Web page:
History of American football

The history of American football can be traced to early versions of rugby football and association football. Both games have their origin in varieties of football played in Britain in the mid-19th century, in which a football is kicked at a goal or kicked over a line, which in turn were based on the varieties of English public school football games.

American football resulted from several major divergences from association football and rugby football, most notably the rule changes instituted by Walter Camp, a Yale University and Hopkins School graduate who is considered to be the "Father of American Football". Among these important changes were the introduction of the line of scrimmage, of down-and-distance rules and of the legalization of blocking. In the late 19th and early 20th centuries, gameplay developments by college coaches such as Eddie Cochems, Amos Alonzo Stagg, Parke H. Davis, Knute Rockne, and Glenn "Pop" Warner helped take advantage of the newly introduced forward pass. The popularity of college football grew as it became the dominant version of the sport in the United States for the first half of the 20th century. Bowl games, a college football tradition, attracted a national audience for college teams. Boosted by fierce rivalries and colorful traditions, college football still holds widespread appeal in the United States.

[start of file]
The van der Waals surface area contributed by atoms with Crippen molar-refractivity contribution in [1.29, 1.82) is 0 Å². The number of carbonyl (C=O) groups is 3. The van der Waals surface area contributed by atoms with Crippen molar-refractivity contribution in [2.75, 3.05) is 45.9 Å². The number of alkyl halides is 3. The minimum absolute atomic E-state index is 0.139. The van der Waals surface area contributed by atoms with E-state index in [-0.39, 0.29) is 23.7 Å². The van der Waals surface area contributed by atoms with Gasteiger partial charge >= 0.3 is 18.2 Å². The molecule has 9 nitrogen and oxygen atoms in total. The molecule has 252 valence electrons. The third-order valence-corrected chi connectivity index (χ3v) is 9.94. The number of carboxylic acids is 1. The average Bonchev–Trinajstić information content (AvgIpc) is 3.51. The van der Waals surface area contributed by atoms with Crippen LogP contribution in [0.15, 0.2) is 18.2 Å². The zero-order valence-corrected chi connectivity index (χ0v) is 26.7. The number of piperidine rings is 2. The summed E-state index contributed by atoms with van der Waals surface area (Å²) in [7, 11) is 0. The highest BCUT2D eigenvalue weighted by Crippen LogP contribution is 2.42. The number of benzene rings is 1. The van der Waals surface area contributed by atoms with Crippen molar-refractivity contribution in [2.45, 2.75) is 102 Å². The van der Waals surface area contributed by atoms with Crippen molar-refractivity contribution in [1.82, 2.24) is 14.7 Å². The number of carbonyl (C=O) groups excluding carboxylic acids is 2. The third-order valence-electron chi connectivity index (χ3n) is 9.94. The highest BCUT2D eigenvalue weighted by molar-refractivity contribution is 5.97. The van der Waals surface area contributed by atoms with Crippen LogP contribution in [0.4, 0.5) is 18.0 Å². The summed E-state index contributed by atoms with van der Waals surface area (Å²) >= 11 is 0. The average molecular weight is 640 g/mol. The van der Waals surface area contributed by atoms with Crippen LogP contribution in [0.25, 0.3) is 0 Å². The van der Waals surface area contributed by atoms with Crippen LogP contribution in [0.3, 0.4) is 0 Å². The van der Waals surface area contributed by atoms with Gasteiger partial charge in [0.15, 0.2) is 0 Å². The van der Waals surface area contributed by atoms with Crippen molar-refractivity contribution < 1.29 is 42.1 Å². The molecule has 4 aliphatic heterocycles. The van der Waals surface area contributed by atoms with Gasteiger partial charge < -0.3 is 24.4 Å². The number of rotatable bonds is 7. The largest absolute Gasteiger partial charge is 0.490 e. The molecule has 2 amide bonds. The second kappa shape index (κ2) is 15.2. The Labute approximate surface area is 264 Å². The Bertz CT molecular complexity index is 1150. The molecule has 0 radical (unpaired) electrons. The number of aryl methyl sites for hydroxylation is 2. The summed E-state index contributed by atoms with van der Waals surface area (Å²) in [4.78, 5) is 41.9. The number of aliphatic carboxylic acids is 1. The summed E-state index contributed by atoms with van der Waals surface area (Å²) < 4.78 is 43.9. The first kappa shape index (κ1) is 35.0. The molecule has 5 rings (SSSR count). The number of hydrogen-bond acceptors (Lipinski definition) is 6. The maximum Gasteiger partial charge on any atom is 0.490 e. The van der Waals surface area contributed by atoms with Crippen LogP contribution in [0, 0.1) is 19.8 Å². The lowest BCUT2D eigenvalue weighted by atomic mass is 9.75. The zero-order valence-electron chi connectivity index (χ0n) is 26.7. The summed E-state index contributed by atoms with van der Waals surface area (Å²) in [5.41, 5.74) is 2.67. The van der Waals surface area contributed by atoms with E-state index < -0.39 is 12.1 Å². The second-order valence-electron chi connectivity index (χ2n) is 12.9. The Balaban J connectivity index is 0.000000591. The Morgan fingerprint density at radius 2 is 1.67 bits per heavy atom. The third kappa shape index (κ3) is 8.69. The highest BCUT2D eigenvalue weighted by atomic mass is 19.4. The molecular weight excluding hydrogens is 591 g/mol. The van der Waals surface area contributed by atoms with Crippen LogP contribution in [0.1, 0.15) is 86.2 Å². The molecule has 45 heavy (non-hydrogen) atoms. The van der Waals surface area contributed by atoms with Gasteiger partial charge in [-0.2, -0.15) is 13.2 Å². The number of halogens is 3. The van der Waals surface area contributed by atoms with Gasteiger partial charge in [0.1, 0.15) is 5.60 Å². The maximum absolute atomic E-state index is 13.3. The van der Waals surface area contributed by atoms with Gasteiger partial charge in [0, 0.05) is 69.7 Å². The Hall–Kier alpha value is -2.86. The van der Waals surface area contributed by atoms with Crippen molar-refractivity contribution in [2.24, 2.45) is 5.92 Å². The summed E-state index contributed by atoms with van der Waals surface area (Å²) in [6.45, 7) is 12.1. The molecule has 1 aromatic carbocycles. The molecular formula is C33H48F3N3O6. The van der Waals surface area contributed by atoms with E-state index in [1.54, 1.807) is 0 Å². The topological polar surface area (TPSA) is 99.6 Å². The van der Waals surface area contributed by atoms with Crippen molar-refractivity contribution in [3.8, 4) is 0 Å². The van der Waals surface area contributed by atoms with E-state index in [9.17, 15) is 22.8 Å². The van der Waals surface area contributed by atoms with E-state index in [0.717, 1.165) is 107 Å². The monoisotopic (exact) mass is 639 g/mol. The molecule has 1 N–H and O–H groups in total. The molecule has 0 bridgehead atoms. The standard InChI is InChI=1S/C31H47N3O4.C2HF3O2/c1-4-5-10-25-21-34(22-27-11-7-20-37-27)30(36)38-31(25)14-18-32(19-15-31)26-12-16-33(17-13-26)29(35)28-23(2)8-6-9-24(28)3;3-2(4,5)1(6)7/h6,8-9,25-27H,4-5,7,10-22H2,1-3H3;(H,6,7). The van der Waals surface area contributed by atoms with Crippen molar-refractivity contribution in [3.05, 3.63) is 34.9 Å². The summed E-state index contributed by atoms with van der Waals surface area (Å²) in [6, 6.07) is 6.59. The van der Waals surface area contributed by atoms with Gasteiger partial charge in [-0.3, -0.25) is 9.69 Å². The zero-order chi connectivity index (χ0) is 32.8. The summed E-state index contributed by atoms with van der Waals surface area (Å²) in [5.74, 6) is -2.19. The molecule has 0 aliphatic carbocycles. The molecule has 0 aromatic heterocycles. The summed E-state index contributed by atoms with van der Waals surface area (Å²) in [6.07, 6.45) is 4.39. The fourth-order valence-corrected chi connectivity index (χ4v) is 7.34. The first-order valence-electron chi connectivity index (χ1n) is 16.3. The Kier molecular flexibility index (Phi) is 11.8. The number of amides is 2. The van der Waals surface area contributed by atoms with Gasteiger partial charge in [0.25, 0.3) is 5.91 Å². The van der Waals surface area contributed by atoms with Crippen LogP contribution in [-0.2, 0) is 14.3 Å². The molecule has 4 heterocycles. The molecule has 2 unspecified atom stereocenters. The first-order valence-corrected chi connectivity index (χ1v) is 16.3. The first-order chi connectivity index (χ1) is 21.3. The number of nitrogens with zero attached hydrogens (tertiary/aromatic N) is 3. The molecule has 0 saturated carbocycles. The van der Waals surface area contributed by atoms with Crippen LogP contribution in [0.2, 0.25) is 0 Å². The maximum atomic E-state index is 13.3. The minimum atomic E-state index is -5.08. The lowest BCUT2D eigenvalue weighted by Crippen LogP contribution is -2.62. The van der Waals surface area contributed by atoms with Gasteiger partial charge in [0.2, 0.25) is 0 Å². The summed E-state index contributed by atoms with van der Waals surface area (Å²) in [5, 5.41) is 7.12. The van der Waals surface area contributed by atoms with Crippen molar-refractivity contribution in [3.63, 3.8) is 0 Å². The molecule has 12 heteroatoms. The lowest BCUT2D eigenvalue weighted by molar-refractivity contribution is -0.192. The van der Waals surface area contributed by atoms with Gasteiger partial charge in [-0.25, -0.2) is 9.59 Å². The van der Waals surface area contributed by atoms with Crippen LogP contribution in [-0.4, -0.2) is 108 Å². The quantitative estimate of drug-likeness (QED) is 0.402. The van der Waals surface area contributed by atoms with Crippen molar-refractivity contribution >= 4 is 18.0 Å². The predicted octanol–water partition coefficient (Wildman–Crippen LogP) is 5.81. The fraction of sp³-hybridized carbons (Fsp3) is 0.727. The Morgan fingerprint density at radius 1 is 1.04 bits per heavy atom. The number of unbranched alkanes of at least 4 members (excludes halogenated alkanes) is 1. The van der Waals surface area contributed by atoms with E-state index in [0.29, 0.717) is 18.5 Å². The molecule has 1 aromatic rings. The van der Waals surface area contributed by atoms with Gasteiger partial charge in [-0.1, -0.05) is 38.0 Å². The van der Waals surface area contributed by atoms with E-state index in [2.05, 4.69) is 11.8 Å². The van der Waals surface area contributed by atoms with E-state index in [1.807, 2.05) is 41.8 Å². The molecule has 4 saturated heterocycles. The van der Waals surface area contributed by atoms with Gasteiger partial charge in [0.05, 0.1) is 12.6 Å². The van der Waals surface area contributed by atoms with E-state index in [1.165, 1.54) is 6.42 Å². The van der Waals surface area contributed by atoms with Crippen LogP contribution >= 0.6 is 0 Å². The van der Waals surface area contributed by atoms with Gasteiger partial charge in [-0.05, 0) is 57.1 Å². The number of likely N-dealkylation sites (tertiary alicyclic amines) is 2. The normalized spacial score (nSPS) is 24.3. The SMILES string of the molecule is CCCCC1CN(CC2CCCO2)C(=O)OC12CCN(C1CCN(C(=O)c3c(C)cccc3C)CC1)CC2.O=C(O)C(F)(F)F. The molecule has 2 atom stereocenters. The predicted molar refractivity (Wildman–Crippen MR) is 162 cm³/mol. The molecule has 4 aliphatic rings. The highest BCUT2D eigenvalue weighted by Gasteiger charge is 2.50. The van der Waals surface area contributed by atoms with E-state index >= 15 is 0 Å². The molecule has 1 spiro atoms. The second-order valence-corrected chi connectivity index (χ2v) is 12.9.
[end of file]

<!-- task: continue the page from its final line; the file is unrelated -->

The origin of professional football can be traced back to 1892, with William "Pudge" Heffelfinger's $500 contract to play in a game for the Allegheny Athletic Association against the Pittsburgh Athletic Club. In 1920 the American Professional Football Association was formed. This league changed its name to the National Football League (NFL) two years later, and eventually became the major league of American football. Primarily a sport of Midwestern industrial towns in the United States, professional football eventually became a national phenomenon.